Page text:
Friday 15 April 2016

Review of Alcatel Pop D1 for navigation: 1. Viewranger meets Android

Part 0 of this review is available here.

GPS linked with mapping is now well established and exemplified by products such as Garmin's Oregon, Montana and GPSMAP64 series devices. These are well known products that are accepted to be pretty reliable although there are some known limitations of the software.

To me, the major limitation is the restricted options for mapping and often high prices for high quality topographic maps. Several third parties, for example talkytoaster, provide packed versions of OpenStreetMap open source maps which does broaden the options for affordable mapping.

Sample from Look n feel by TT
Strangely OS mapping licensed to ViewRanger is far better priced than Garmin's especially as it can be bought per tile or in various discount packs.  ViewRanger also offer OSM mapping and licensed worldwide mapping. In principle the ViewRanger mapping base appears more user-orientated than Garmin's.

ViewRanger runs via a web browser on PCs and this component provides a great resource for designing routes and looking for interesting features on a map - you can use any free maps or tiles that you have purchased. More importantly the system runs as an App on Android, iOS and Symbian platforms thus covering the vast majority of smartphones. It is worth stressing that both the  desktop and mobile programmes are free, you only pay for licensed mapping.

After a little online searching I found a new Alcatel Pop D1 for sale on eBay for £32 including delivery. This is a dual core Android 4.4 device with a basic specification (512MB RAM, 4GB flash) including 12 channel GPS. The 'obsolete' smartphone market is very fluid so any given day other devices will be available.

The unit is clearly made to a budget with a plastic body and screen, all of which flex under pressure. The battery is removable which is helpful and the standard Sim and microSD easy to fit. I used a 8GB microsSD to make sure that I'd plenty of space.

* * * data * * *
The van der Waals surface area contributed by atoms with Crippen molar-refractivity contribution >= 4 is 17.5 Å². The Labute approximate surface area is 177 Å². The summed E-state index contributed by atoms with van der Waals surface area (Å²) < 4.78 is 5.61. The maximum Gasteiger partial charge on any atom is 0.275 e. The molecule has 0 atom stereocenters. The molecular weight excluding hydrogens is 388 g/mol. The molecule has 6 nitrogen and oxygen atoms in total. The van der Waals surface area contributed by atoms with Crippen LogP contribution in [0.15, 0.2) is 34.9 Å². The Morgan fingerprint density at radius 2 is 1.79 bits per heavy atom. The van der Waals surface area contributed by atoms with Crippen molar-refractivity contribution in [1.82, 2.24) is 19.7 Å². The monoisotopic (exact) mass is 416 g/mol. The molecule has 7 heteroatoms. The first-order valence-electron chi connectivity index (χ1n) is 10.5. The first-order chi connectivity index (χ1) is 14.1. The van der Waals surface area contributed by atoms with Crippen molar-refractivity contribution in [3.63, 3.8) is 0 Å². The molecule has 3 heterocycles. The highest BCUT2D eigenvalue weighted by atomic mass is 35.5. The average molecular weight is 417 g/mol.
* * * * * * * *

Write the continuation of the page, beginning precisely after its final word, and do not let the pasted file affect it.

The phone was readily charged and set-up with ViewRanger. I deleted as many of the bundled games as possible but some of the apps are built-in and can't be deleted. They can be deactivated though. With a bit of tidying the key icons can be fitted onto a single screen so there's no need to swipe, or more importantly, the option of swiping and hiding ViewRanger! I made a new Google account and haven't linked it to my mail/blog/calendar/paypal accounts so that I don't need to set any security. From previously using my Nexus tablet out of doors I knew that having to type in passcode was irritating whilst walking. Of course now I'm at risk of losing some credit from my SIM if the phone is stolen but again that is a new account and a SIM isn't required for GPS.

The phone boots-up in 45seconds with ViewRanger starting in 12 seconds until a map is displayed and centred to the previous known position.  GPS acquisition is varied as is the case for all devices but 30s seems sufficient in most cases.

In early tests I found that the GPS was powering down as the phone went to sleep which is great for battery life but not for navigation. I tried various settings in ViewRanger to keep the GPS switched on but none seemed to work. After a bit of online searching I found that this was a known problem. There are various Apps on GooglePlay that aims to force the GPS to keep running and I found that  ActiveGPS seems to work best for this combination of hardware and app.

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